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The Science of Antioxidants

There are many glutathione products that claim to raise serum GSH levels by providing precursors. These will only raise GSH levels if the individual is already lacking in these precursors and/or still has the intracellular equipment working to create GSH. Once these precursors are replaced there would be no benefit to supplying more.

This does not solve the problem of reduced production and recycling of GSH as we age or as disease processes impede our ability to keep optimal levels.

One example of what declining GSH does to the body is demonstrated by the immune system. Immune surveillance. CD4+ T-cells need a good supply of GSH to properly function in recognizing and signalling other components of the immune system to target cells that have been infected by viruses, bacteria, have become cancerous or otherwise have been mutated or modified by toxins or free radicals.  

It is well established that our bodies use endogenous GSH to keep our melanocytes from transitioning to melanomas. A good analogy is that our immune system uses GSH as fuel. This is of course an oversimplification, but without going into nearly infinite biochemical detail, the analogy is valid.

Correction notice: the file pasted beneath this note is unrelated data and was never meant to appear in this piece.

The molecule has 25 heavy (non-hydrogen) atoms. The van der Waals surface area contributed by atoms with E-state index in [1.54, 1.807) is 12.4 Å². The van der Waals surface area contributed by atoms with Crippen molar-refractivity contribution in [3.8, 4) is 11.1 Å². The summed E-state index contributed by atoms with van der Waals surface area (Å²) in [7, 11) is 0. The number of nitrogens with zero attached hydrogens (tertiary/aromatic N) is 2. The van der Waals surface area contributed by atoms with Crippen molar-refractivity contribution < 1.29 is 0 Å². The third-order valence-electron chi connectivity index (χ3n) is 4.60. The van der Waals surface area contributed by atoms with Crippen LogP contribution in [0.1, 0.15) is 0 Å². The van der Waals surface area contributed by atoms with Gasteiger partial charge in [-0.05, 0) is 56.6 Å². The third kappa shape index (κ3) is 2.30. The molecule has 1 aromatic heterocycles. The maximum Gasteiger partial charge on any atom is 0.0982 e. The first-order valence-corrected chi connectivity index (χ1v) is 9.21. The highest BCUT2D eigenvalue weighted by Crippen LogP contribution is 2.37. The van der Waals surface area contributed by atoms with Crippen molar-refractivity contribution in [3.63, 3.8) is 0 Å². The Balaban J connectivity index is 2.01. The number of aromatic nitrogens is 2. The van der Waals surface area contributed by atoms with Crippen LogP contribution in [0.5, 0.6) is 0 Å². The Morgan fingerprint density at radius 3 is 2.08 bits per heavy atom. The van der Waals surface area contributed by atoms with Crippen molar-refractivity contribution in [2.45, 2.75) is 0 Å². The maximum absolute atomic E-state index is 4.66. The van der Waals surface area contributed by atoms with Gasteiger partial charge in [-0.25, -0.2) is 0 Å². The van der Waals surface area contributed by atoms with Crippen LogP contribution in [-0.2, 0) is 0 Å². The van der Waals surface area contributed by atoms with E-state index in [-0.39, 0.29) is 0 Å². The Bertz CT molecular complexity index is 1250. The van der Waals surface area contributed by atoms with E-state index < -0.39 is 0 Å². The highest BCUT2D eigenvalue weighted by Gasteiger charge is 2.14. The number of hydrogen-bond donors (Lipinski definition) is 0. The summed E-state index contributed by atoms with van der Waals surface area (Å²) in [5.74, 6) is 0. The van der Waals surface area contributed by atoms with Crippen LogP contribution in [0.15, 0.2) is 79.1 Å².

Our livers use GSH to conjugate alcohol, acetaminophen and countless other electrophiles and/or toxins that could cause irreversible organ damage. Heavy metals such as arsenic, lead and mercury are removed from our bodies with the use of GSH.

GSH and other antioxidants protect us from macular degeneration and macular dystrophy. Accumulation of toxins and free-radicals cause damage that make us feel bad, make us look bad, and could be prevented.  GSH is vital for DNA repair and replication.

Low GSH levels have been associated with both hearing and visual impediments as we age.

Low GSH levels are observed in the pleural fluid of COPD patients, cystic fibrosis patients and some forms of asthma.

GSH is vital for proper kidney function, proper liver function, proper lung function and proper immune function, (including defense from cold and flu).  

There are over 86,000 published in the medical literature on the subject of glutathione (so don't take our word for it... do your own homework).